“I really wanna thank the Migos, not for being in the show, but for making ‘Bad and Boujee, that’s the best song ever.”
That particular quote came from rapper-actor Donald Glover during his Golden Globe acceptance speech in front of 20 million people on national television. The next day ‘Bad And Boujee’ is the number song in the nation and continues to be at the time of this post. And after the album’s release on Friday ‘Culture’ is the number one album in the nation, but does it deserve all the hype.
I find that the title of the album is the most appropriate choice. The Migos and the trap music scene over the past few year has worked it way from sub-genre in Hip-Hop to the forefront of the music industry in general. Quavo, Offset, and Takeoff are for the culture, but they epitomize what the “culture” stands for. The night the album was release social was set on fire and the hype of the album didn’t give most a chance to hear it with unbiased ears.
After a few listens of the album my views changed exponentially from what they were at first listen. The album is full of hits and misses which is what I expected from this album. The Migos aren’t the type of artists that you go into there album thinking you are going to get a lyrical and introspective masterpiece, but that’s not what you should go into this album looking for. This album is full of fun tracks that you throw on when you are trying to get the people moving. Examples of that are the tracks ‘Get Right Witcha’ and ‘Bad and Boujee’ when Migo #3 (Offset) gives you some of his best verses on the album.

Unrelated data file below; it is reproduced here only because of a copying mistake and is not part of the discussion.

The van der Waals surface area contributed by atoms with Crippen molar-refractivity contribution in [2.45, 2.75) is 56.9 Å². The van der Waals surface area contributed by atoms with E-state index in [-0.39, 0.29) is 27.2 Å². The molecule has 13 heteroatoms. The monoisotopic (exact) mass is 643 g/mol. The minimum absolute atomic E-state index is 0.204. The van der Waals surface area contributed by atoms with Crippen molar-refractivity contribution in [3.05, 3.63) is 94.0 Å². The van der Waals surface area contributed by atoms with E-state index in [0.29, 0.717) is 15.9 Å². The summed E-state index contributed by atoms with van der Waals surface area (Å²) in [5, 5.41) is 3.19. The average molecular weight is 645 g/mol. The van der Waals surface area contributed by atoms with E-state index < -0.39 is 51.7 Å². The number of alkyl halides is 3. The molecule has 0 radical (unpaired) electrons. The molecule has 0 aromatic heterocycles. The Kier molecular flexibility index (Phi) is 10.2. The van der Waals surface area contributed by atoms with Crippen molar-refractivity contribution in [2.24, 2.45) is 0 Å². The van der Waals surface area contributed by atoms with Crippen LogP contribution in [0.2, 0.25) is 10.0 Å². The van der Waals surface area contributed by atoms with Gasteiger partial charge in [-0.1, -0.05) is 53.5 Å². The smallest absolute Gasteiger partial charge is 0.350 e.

It should be well known that Migo #1 (Quavo) is the star of The Migos trio, his voice is lathered on the hooks and can be heard throughout the whole album. His hooks are what keep the album moving forward. But the one problem is that although his hooks and ad-libs are helping him stay in the minds of the listeners like on the tracks ‘Slippery’ and ‘Deadz’, on those tracks he is given way too much time in the spot light ultimately out shined by “The Trap God” Gucci Mane on ‘Slippery’ and by Migo #2 (Takeoff) who by the way has the hardest verse I have heard in 2017 so far on ‘Deadz’. the only problem with ‘Deadz’ is that I have to sit through the 3 minutes of Migo #1 and 2 Chainz just to get 1 full minute of Migo #2 and #3, but is the highlight of the album.
Some of the misses are very evident in the songs ‘All Ass’, ‘Call Casting’, and ‘Brown Paper Bag’ when on these tracks you get the sense that they are meant to be either for the woman listening or the strippers dancing at the clubs, but even when they are trying to make that the targets they fail. Not to mention the opening track with DJ Khaled, who I really need to see less of in 2017.
Finally that leaves us with ‘T-shirt’, ‘Big On Big’, and the Travis Scott assisted ‘Kelly Price’ which all have replay value to some extent. But just like the the title of the album in comparisons with every new social media meme, movement, or video this album will only last for so long before we move on to the next thing. This album will not stand the test of time and be considered a masterpiece, but overall The Migos goal for this album was to give the people something that will last them until the next big thing comes along which just like in our “Culture” won’t be too long from now.
M.V.P: Migo #2 for ‘Deadz’ and ‘T-Shirt’, also living in Migo #1’s shadow.
Best Guest Appearance: King Guwop for ‘Slippery’
Album Score: 7/10